Light-bending dance of binary black holes

Visualizations like this help scientists picture the fascinating consequences of extreme gravity’s funhouse mirror.

A new NASA visualization traces how the black holes distort and redirect light emanating from an accretion disk. It shows a hypnotic dance of a pair of orbiting black holes. These black holes have mass as same as the millions of times the Sun’s mass.

Among two black holes, a larger one with 200 million solar masses, whereas the smaller black ole weighs half. Both black holes form a binary system, where both could maintain accretion disks lasting millions of years.

Each accretion disk is seen from near the orbital plane, where it takes on a characteristic double-humped look. When one black hole passes in front of the other, the gravity of the foreground black hole transforms its partner into a rapidly changing sequence of arcs.

These distortions work out as light from bot disks explores the tangled fabric of space and time near the black holes.

Because of their two colors: red and blue, it is easy to track the lit sources emanating from the accretion disks. Hotter gas gives off light closer to the blue end of the spectrum, and material orbiting smaller black holes experiences stronger gravitational effects that produce higher temperatures. For these masses, both accretion disks would emit most of their light in the UV, with the blue disk reaching a slightly higher temperature.

When observing these disks from edgewise, it looks brighter from one side. Gravitational distortion alters the paths of light coming from different parts of the disks, producing the warped image. The rapid motion of gas near the black hole modifies the disk’s luminosity through a phenomenon called Doppler boosting.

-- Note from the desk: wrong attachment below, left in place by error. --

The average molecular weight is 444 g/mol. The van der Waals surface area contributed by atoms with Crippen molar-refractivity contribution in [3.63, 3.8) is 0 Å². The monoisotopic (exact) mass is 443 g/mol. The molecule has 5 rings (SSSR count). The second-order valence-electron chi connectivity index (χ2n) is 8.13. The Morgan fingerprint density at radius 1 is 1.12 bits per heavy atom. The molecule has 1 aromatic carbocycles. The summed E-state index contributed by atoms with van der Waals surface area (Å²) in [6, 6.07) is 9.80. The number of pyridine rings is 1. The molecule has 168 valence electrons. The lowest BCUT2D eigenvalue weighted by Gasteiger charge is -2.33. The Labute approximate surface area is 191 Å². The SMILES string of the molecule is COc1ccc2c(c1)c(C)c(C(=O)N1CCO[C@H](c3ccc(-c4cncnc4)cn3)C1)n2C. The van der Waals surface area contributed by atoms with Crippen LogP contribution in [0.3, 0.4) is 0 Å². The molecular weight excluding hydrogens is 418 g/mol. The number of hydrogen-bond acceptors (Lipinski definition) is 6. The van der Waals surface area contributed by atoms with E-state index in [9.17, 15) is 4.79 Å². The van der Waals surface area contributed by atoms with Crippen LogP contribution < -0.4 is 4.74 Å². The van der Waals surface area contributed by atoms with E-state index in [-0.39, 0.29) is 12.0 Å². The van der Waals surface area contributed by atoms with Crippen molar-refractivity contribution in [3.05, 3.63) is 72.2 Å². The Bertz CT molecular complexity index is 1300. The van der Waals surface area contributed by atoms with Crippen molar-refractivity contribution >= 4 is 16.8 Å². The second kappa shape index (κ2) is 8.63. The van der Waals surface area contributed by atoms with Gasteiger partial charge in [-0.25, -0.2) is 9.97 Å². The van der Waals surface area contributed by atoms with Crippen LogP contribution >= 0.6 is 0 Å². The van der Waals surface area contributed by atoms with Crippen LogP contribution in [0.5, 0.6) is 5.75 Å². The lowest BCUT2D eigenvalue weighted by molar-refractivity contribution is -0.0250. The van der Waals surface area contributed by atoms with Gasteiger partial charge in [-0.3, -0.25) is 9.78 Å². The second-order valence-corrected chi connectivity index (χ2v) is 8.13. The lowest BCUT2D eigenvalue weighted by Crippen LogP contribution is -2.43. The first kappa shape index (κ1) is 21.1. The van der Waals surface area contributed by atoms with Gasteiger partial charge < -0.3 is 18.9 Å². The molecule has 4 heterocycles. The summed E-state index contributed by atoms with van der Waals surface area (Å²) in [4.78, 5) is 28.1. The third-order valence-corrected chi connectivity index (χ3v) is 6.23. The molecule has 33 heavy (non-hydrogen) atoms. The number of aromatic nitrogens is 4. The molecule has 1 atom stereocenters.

A face-on view of the system highlights the smaller black hole's distorted image (inset) of its bigger companion
A face-on view of the system highlights the smaller black hole’s distorted image (inset) of its bigger companion. To reach the camera, the smaller black hole must bend light from its red companion by 90 degrees. The accretion disk of this secondary image appears as a line, which means we’re seeing an edge-on view of the red companion – while also simultaneously seeing it from above. A secondary image of the blue disk also forms just outside the bright ring of light nearest the larger black hole, too. Credits: NASA’s Goddard Space Flight Center/Jeremy Schnittman and Brian P. Powell

When observing from above, the features of this binary system disappears, and new features emerge. Both black holes produce small images of their partners that circle them each in orbit.

Close observation unveils that these images are edge-on views. To produce them, light from the black holes must be redirected by 90 degrees, which means we’re observing the black holes from two different perspectives—face-on and edge-on—simultaneously.

Jeremy Schnittman, an astrophysicist at NASA’s Goddard Space Flight Center in Greenbelt, Maryland, said“A striking aspect of this new visualization is the self-similar nature of the images produced by gravitational lensing. Zooming into each black hole reveals multiple, increasingly distorted images of its partner.”

“The visualization also shows a more subtle phenomenon called relativistic aberration. The black holes appear smaller as they approach the viewer and larger when moving away.”

The visualization was created by computing the path taken by light rays from the accretion disks as they made their way through the warped space-time around the black holes. In collaboration with Goddard data scientist Brian P. Powell, scientists used Discover supercomputer at the NASA Center for Climate Simulation. Using just 2% of Discover’s 129,000 processors, these computations took about a day.

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